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Home | Library | Suffering, Thy Name Is FM Radio

Suffering, Thy Name Is FM Radio

July 19, 2006
Bourbon for Breakfast: Living Outside the Statist Quo

What do you do if you are on a long car trip, you have heard all your Renaissance polyphony CDs, it's too dangerous to answer email at 80 mph, and there is no GPS on the dashboard to keep you entertained? Well, what else but turn on FM radio? Yes, it can be painful, but there are also ways to make it fun.

Starting on the left side of the dial, we first encounter NPR. There was some very intense news lady going on about a Supreme Court matter, spouting off conventional wisdom about what this conservative will say and what that liberal will say and how the plaintiffs will respond, and what the Congress will do if some law needs to be amended in light of the decision.

These people all seem like they are from another planet to me. Can news be any more dull and irrelevant? Oh wait, here comes another item, and it involves something about Hezbollah and Jordon and peace talks and retaliatory strikes and tiny slices of land that people have been killing each other over since the beginning of recorded time — it's the great white noise of American news. It was putting me to sleep.

Moving up the dial, I'm surprised to find about five different Christian stations with preachers commenting on the need for salvation, on the Bible, on the culture, and the like. Some are bozos but others are pretty darn articulate. Some have a great speaking style and a way of bringing Bible characters to life in a wonderful way, and teaching some good lessons along the way!

It's hard to take too much of this. You certainly wouldn't want a steady diet, as my mom used to say. But what strikes me is not only its existence (didn't these people all used to be on the AM dial?) but its ubiquity. I mean, can anyone think of another cause or another slice of American life that could so fully monopolize the lower third of the FM dial as the evangelical Christians?

Who are all these people who constantly talk about the de-Christianization of America? Have they turned on their radios recently?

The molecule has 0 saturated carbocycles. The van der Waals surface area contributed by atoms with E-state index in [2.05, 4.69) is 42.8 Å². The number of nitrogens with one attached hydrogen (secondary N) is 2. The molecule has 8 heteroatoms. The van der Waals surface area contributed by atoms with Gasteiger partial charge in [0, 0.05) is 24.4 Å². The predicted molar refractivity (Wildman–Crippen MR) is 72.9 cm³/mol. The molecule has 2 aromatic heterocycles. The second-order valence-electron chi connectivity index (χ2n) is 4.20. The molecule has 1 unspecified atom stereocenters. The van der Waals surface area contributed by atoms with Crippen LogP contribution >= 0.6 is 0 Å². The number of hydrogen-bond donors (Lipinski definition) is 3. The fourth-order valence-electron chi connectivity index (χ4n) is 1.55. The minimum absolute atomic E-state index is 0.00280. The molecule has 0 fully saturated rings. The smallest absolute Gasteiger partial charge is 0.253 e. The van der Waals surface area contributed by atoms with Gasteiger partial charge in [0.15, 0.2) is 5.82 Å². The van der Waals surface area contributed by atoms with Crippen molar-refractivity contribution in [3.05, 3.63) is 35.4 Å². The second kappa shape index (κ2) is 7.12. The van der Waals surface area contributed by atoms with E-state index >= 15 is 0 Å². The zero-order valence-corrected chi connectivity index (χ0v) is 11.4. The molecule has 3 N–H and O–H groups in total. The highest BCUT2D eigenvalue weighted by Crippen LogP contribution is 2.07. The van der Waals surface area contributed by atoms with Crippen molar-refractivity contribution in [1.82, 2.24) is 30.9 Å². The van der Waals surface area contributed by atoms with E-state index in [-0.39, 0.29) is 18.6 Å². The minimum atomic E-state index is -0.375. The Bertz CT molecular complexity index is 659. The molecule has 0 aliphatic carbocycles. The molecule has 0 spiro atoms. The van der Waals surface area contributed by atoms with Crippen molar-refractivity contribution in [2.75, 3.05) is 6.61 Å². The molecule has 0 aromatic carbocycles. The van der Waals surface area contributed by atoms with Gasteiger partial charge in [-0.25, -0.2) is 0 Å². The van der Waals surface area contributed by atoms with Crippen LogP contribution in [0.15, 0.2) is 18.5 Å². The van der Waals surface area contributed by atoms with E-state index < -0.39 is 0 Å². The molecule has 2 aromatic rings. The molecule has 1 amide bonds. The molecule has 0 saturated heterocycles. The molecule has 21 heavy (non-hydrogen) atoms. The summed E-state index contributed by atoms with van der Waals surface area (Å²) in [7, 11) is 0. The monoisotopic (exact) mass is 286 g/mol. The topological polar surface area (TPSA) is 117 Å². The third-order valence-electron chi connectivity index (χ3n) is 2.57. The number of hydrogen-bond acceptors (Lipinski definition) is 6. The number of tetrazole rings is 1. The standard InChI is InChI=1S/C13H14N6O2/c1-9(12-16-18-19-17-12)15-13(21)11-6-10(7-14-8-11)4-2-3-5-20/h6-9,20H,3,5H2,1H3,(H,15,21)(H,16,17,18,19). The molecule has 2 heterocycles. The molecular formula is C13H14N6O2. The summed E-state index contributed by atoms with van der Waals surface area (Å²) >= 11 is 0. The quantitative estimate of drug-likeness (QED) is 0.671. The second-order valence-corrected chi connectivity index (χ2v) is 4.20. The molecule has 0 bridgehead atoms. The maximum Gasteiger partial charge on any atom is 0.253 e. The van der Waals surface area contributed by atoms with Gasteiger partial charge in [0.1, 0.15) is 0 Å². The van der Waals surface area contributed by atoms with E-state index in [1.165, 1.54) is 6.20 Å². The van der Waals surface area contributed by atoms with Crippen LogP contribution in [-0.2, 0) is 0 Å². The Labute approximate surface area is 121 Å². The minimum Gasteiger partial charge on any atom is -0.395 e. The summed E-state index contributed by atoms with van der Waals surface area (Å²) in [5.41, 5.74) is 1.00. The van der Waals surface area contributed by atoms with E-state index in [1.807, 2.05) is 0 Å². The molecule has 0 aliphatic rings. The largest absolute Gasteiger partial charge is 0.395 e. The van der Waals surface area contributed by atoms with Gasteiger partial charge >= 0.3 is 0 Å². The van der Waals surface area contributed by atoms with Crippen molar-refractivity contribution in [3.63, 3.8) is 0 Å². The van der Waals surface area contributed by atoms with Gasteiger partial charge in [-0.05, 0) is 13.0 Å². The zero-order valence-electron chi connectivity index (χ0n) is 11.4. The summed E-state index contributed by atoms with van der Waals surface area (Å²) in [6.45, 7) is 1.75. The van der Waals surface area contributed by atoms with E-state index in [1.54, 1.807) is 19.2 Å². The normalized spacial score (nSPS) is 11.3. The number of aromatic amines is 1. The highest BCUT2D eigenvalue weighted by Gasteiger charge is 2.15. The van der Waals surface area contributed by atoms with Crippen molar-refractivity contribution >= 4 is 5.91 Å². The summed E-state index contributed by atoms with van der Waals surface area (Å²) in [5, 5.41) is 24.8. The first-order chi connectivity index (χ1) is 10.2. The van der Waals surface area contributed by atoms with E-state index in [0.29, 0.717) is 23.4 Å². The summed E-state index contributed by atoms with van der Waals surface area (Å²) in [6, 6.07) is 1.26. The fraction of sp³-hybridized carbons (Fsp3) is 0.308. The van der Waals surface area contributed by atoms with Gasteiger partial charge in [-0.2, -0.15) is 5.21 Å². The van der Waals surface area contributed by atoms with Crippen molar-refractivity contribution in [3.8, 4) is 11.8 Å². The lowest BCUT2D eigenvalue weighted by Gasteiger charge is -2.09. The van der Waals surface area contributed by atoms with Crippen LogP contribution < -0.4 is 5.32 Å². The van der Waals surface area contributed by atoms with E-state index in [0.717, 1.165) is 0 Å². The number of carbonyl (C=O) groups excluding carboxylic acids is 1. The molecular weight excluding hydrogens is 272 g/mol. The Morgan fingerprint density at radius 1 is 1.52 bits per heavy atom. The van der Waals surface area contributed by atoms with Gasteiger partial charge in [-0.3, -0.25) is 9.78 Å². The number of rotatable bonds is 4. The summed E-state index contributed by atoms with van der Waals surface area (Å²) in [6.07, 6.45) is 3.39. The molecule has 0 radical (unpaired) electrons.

I ask you: if you turned on the radio and found five separate 24-hour stations that went on about a single subject — let's say horse gambling or video games or the need to support wicca — wouldn't you have some sense that this was a pretty strong and even powerful movement? I would. I would sound the alarm that horse and video gaming and witchcraft was taking over the country!

Next on the dial is oldies rock music. By oldies, I guess people mean 1980s and some 1970s music. Now, it's hard to be objective about this music. It is all rather tolerable, even spunky and fun. These are songs that I grew up with, so it recalls some sense of the past, which is why people like it. But of course from a musical point of view, it is all absurdly primitive and pretentious in the extreme. I just love the way these bands hit on a single idea and beat it to death, bam bam bam, and finally the song ends.

There are some aspects of this music, mostly dealing with technical incompetence, that make it unlistenable after a little while. I heard some song that had only two chords, the tonic and the dominant. Every time the guitar player would move from lower to upper, his index finger would rip along the strings and create the sound of tearing paper.

Once your ear begins to focus on this, you can hardly hear anything else. Does this guitar player think it sounds cool? Or is he not hearing it anymore? Does he not know how to stop strumming for an instant while he moves his hand? He must, because he seems to do just fine going in the downward direction. He just can't manage it in the other direction.

Enough of that; we move next to a college radio station that plays "experimental" and "edgier" rock. It's certainly more creative and less commercial sounding. If you like this stuff, you get to feel on the inside of something important and non-mainstream, and you get to look down on the bourgeoisie, which is always fun.

But here again the problem is a certain thinness of ideas. These bands get one or two chords and vocal effects going and they just do it again and again. There is also a strange aspect to the words of the music on this station. They all seem to allude to something ominous but you can't quite make out what it is. "I teach, we learn, you live…" — that kind of stuff. What does it all mean? And who can stand all that wheezing around that passes for singing?